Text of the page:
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curiosities amongst our party had their researches richly rewarded.
As to the value of the fortifications, I could form no opinion. To me they appeared of the rudest and poorest description of earthworks ; and I fancy were intended rather to protect the retreat of the army in case of a sudden attack, than to keep off the enemy. On the other hand, the position of Manassas in itself was obviously a strong one. The wide plateau on which it stood sloped down rapidly towards the North ; so that an army advancing from Washington would have had to mount this slope, exposed to the full fire of the enemy's batteries. At this time, by the way, there was an embittered discussion going on in the American press, as to whether the Confederates had manned their works with wooden cannon, in order to give a false impression of strength. The anti-slavery party asserted positively that such was the case, and that McClellan had been frightened from attacking Manassas by a scarecrow. The democratic party asserted as stoutly that the whole story was an invention. Curious to say, the fact of the existence of the “quaker guns” was never either demonstrated or disproved. I can only say, that soldiers I saw at Manassas assured me that they had seen the wooden cannon on their first arrival. On the other hand, persons who took more trouble to investigate the truth came to the conclusion that there was no evidence of the fact; but to me the
definite result seemed to be that, from some cause or other, the Federal commanders failed invariably to obtain reliable information as to the position and movements of the Southern army.
Our visit was but a short one, for the train had to return early, in order to avoid the risk of travelling through that half-hostile country after dark. On our return to the cars, we came upon a strange living evidence of the results of this strange war. Huddled together upon a truck were a group of some dozen runaway slaves. There were three men, four women, and half a dozen children. Anything more helpless or wretched than their aspect I never saw. Miserably clothed, footsore, and weary, they crouched in the hot sunlight more like animals than men. They seemed to have no idea, no plan, and no distinct purpose. They were field-hands, on a farm some score of miles off, and had walked all night; so at least they told us. Now they were going North as far as Washington, which appeared to them the end of the world. They had no fear of being recaptured, partly, I think, because they had reached Northern troops, still more because their home seemed to them so far away. With the exception of one woman, who was going to look for her husband, who was hired out somewhere in the District of Columbia, they talked as if they had no friends or acquaintances in the new land they were travelling to. For the present they were content that they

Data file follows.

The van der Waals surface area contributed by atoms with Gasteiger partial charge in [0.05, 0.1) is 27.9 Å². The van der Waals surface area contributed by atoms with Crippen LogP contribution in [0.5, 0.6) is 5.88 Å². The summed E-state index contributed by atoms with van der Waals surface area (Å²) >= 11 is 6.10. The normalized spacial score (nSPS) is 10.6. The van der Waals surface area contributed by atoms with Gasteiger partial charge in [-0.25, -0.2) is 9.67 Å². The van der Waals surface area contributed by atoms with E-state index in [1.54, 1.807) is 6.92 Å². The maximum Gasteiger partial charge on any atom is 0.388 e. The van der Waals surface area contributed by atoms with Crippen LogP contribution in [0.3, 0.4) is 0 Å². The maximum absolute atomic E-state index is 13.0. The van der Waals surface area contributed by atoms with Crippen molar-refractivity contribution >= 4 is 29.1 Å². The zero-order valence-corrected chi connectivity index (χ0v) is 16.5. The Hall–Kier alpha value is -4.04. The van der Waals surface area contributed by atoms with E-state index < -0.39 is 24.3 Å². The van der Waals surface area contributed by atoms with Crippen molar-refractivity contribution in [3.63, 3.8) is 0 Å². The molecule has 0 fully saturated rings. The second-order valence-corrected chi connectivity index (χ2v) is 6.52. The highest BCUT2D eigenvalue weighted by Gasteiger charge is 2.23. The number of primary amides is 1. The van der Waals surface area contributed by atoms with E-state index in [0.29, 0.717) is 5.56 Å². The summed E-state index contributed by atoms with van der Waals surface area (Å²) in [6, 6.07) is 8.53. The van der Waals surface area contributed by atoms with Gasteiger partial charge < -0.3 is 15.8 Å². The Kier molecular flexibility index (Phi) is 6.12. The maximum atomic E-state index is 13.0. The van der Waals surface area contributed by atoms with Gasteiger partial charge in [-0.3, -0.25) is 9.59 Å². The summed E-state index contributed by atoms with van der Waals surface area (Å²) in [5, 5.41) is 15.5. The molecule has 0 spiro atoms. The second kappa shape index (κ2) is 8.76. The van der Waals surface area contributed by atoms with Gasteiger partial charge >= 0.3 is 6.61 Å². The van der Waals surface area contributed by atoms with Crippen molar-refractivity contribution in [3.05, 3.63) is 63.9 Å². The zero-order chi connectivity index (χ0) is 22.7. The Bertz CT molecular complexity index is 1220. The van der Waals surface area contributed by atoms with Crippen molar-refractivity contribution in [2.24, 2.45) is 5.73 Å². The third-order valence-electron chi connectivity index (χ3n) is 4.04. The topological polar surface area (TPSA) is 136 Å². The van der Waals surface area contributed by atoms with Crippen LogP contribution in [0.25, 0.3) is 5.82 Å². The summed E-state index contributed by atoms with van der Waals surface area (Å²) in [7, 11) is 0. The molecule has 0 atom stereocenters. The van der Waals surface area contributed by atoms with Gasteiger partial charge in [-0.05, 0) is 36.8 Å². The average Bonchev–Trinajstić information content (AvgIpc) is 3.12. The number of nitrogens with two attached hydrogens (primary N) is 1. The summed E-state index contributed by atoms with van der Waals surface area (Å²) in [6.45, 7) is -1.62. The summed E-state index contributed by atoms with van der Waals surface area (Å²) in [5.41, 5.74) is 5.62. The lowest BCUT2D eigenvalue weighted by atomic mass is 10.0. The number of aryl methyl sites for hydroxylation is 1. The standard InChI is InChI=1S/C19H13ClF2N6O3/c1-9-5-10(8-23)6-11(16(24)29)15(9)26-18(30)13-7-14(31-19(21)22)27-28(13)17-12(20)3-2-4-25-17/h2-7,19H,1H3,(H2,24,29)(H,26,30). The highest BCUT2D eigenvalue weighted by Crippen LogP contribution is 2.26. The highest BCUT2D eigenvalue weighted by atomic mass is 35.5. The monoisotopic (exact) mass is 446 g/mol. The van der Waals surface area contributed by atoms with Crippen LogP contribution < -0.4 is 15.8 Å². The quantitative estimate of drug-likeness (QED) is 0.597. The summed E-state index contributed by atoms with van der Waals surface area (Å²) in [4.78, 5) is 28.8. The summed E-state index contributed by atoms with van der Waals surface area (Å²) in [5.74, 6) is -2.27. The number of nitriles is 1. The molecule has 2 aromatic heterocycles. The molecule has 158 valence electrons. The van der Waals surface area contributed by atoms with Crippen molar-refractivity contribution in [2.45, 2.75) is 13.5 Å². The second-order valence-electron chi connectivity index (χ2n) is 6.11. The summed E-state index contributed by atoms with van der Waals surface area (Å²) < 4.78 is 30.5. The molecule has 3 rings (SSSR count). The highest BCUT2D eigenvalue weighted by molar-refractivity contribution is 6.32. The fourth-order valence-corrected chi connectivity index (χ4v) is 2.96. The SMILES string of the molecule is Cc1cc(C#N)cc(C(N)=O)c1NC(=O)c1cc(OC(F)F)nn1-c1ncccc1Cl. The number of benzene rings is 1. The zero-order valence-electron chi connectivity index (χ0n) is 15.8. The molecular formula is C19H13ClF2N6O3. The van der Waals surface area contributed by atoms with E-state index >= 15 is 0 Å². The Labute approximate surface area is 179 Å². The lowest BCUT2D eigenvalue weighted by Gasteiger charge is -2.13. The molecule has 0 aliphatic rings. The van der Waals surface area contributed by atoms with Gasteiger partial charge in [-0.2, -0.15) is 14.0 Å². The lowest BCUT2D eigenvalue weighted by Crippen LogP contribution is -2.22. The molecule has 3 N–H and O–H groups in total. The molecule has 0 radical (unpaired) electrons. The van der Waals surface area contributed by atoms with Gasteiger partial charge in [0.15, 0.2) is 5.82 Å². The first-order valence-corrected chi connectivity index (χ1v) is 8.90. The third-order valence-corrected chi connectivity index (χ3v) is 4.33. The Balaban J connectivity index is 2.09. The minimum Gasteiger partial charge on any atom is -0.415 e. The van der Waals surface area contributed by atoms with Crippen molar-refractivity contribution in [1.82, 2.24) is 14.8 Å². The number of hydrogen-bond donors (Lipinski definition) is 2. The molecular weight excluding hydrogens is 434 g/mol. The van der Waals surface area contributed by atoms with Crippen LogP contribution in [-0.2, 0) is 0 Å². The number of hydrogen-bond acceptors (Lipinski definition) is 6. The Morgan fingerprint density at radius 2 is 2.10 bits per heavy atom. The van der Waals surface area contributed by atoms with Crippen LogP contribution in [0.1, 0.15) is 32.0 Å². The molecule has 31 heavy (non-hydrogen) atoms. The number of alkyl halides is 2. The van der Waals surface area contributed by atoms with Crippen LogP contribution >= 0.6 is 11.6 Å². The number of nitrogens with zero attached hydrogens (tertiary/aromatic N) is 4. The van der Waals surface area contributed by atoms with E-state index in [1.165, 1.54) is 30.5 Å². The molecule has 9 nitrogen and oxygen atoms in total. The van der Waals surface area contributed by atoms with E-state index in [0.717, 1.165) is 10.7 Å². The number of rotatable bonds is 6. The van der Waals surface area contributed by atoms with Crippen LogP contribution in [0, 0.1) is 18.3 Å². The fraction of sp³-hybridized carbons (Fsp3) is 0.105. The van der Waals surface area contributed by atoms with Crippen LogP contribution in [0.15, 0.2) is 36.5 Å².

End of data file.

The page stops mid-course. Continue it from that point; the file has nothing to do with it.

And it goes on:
could sit in the sun without being forced to work. Some of our party gave them money, and broken victuals which they valued more. I overheard one of the men saying to a woman, as he munched some white bread he had picked up, “Massa never gave us food like that.” Poor things, if their idea of freedom was white bread and rest, they must have been disappointed bitterly! As strangers and guests of official personages, it was impossible for us to do anything for them. We got them a lift upon the truck to Alexandria. But whenever I think of that incident, I wish that we could have done, that we had done, more. Before we reached the town they got down, and our roads parted. What became of them heaven knows.
Instead of returning by the river from Alexandria, the train carried us to the foot of the long chain-bridge which crosses the Potomac in front of Washington. For hours we found it impossible to cross, as a division of 16,000 men were marching over on their way to Alexandria, to embark for the peninsula. With colours flying, and bands playing, regiment after regiment defiled past us. In the grey evening light, the long endless files bore a phantom aspect. The men were singing, shouting, cheering ; under cover of the darkness, they chanted “John Brown's Hymn," in defiance of McClellan's orders, and the heavy tramp of a thousand feet beat time to that strange weird melody. As the New England regiments passed our train, they shouted to us to tell the people at home that we had seen them in Dixie's Land, and on the way to Richmond. Ah, me! how many, I wonder, of those who flitted before us in the twilight, came home themselves to tell their own story?
TOWARDS the middle of last April Washington was growing empty. Willard's Hotel was rapidly losing its customers, and the managers were fast becoming oppressively civil, even to a single one-trunk-andcarpet-bag traveller like myself. Pennsylvania Avenue was no longer crowded with artillery and baggagewaggons. Officers had become few in number, passes had ceased to be required for crossing the now-deserted lines, and the weekly receptions of senators and representatives were being dropped one by one. All these symptoms were hints to a traveller to move elsewhere. Indeed, I should have gone some weeks before, but for three causes. The first was, that after some two or three weeks of spring as warm as most English summers, we had heavy falls of snow, covering the ground for days together; the second was, that my introductions had made society in Washington so pleasant to me, that it was with reluctance I parted from it; and thirdly, and lastly, I experienced a difficulty which